Smell the Roses
This post was written by Cheyenne, a student in the FLVS Creative Writing Club, for her peers with a passion for writing.
I can say, more often than not, that I prefer to schedule as much of my day as I possibly can.
There have been instances when I throw organization to the wind and let the day lead me as it pleases, without so much as a pause to think about how little I completed during my waking hours.
Eventually, it began to wear on me how much time I seem to waste, but how little time I have to be productive. I have become accustomed to writing down my itinerary – scheduling my day minute by minute – simply because I can no longer stand the thought of letting a minute go by, unnamed and unused, in my day without purpose.
I discovered quickly, though, how easy it is to make a schedule but fall out of pace with it. I cannot give inspiration a time slot; like the butterflies in spring or the cool breath of winter, inspiration will come and go as it pleases. It may not visit me at all on some days, and therefore, the time I reserved for writing goes unused.
You can make a hundred New Year’s resolutions to better yourself or your writing, but what is the point of making a list if you cannot follow it? For a scheduler like me, one tactic I try to follow to help make time to write is leave a window open in my day. I schedule nothing for an hour or two at times, but I do not necessarily write the whole time. Instead, I go for walks. I run. I read. I listen to music. I do different things that relax me and ease the stress from my body. Why? Because it is unbelievably hard to write when all you can think about is that test you have on Friday or what time you have to go to work on Saturday and so on.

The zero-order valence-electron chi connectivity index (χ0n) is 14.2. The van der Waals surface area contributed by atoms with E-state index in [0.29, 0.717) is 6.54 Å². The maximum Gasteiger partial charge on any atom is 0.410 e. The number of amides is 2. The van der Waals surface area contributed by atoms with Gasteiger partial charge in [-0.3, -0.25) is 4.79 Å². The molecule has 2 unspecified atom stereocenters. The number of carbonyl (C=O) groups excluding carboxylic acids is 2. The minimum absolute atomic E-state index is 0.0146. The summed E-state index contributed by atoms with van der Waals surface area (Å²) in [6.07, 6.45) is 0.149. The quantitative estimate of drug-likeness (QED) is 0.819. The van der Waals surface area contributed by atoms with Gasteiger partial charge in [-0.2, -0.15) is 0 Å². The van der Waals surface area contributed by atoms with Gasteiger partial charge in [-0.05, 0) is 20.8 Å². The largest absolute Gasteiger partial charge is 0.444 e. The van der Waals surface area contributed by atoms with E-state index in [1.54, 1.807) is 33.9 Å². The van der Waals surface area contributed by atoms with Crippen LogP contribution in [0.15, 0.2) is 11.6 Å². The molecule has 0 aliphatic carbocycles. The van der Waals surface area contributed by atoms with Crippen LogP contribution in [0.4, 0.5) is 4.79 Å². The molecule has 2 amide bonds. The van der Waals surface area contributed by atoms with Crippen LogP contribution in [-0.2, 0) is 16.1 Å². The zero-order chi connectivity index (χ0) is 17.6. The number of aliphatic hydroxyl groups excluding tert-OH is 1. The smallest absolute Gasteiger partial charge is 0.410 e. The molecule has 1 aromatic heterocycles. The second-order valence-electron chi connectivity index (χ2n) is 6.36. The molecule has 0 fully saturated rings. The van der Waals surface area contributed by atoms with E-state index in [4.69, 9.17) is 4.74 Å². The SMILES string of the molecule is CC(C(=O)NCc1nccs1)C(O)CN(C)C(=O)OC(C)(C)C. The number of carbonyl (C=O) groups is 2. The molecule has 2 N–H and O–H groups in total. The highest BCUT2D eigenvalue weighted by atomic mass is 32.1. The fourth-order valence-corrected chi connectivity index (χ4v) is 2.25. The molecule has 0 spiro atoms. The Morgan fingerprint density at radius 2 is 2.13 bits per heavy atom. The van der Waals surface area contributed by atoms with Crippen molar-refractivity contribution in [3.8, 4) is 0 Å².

You have to make time to not do anything at all but leisurely activities. It’s obvious that writing is something you enjoy, but if you have a difficult time finding your inspiration or staying still and writing more than one paragraph in an hour, you need to relax. Slow yourself down, and trust me when I say that it is absolutely okay to stop and observe the world around you. Take a moment to lean over and smell the roses. Enjoy their fragrance while you have the chance. This is what you should do every single day.
Many schedulers would find this advice counter-productive and meaningless. Making time to do nothing or almost nothing and just relax is very difficult for people (like myself) who pride themselves on getting stuff done. But in order to seek that inner inspiration and call on it when you need it most, you have to quiet the noise in your mind for a little while each day so that you can freely think.
When you try to limit creativity to a certain time of day, nine times out of ten you will get poor results. The one time you do write a lot, it’s because you were at your desk much longer than the time you allotted for the day, and now you definitely do not get much done after that.
Your inspiration must have the chance to grow like a rose. Try to rush it, and it will only wilt like a depressed little sapling. But if you give it room to breathe, it will flourish and become something amazing. It is the beginning of a new year, and there is no better time to try something new. Pick up a book and read. Pick up a brush and paint. Put on your shoes and exercise. Do something to help relax your body each day. Surely, soon, you will be able to write creatively without feeling stuck in a rut.
This article was originally published on the FLVS Creative Writing Club blog.